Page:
‘A new calendar always looks fresh and clean with many interesting things to look forward to already on it and space to add more exciting adventures, and routine things as well’.

‘Because you can say goodbye to the bad things that happened in the previous year’.

‘December 31st is a chance to look back to see achievements and failures, January 1st is a chance to look forward with no achievements or failures to look upon, it’s a clean sheet on which anything can be drawn’.


Reasons given AGAINST setting goals in January:

‘A new year shouldn’t be the trigger for change. You can do it at any time’.

‘A year is an arbitrary time period. I make changes as and when they are warranted’.

‘I cannot see the point of new years resolutions.  People should act in a responsible way throughout the year, being honest and decent.  They should not have to try to be better just because it is the new year’.

‘If I want to change something in my life, I do that when I feel it is necessary’.

‘I have no interest. I don’t need a new year to make positive changes in my life. If a person really cares about something, they will make a change throughout the year, not just at the start of the year. Most people fail their resolutions because they are too vague’.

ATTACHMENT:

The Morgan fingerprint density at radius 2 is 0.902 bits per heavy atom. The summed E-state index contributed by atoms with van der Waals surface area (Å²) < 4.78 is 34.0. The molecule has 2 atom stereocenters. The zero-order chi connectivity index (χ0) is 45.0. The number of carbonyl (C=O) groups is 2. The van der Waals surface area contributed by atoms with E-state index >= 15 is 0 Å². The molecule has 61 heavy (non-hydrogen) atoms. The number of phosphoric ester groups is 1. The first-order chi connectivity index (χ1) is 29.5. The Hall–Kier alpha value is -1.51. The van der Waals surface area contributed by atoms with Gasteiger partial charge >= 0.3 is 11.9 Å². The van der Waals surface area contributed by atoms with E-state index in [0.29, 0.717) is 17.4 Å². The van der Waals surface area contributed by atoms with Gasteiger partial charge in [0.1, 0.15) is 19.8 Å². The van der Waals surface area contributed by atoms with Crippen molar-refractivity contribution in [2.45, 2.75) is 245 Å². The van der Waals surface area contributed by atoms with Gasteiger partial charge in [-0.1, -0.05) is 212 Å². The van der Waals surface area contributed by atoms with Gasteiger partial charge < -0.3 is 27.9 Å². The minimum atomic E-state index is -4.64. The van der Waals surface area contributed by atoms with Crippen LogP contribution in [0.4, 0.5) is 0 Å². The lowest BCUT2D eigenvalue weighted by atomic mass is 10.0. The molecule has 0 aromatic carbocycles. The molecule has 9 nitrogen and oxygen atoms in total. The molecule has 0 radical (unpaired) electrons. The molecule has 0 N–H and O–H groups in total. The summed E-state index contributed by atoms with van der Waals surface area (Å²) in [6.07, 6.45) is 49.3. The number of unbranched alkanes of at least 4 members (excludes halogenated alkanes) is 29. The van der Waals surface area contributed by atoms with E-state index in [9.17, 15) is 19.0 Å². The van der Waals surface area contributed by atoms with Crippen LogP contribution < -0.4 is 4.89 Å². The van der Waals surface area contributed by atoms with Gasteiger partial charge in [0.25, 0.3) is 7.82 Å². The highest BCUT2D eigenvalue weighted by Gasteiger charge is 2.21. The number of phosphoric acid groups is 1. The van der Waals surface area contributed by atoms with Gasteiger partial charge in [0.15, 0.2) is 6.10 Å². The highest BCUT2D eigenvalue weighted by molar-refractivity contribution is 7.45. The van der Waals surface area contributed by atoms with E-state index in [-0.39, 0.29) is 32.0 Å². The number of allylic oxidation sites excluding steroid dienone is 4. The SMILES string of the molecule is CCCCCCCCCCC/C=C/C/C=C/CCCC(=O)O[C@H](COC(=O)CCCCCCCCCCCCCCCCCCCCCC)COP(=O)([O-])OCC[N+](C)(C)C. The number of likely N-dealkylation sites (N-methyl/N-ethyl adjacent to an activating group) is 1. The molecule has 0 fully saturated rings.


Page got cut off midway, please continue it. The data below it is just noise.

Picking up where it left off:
Has the tradition of making New Year resolutions simply paved the way for companies to prey on our insecurities?

Some of the people we surveyed believe that making a New Year’s resolution plays into the hands of companies looking to make money out of us;

‘There is absolutely no point in guilt-tripping yourself. A lot of it these days is down to hype from companies trying to sell you products and services you don’t need’.

‘Why pick an artificial point in the calendar to change something? A great marketing ploy for some, safe in the knowledge that they will be paid for their services long after the resolution has been forgotten’.

After the excesses of December, it seems almost inevitable that January brings with it a flood of diet adverts, new diet products, the latest diets and fitness trends and the pressure for some to ‘get back in shape’.

However, despite all this pressure to get back on track with things in January, only 32% of respondents say they will start or continue their diet. For those who’ve seen dieting adverts in January, 15% said they made them feel annoyed, depressed (9%), frustrated (6%). While for others, the ads have made them feel happy (5%) or motivated (12%).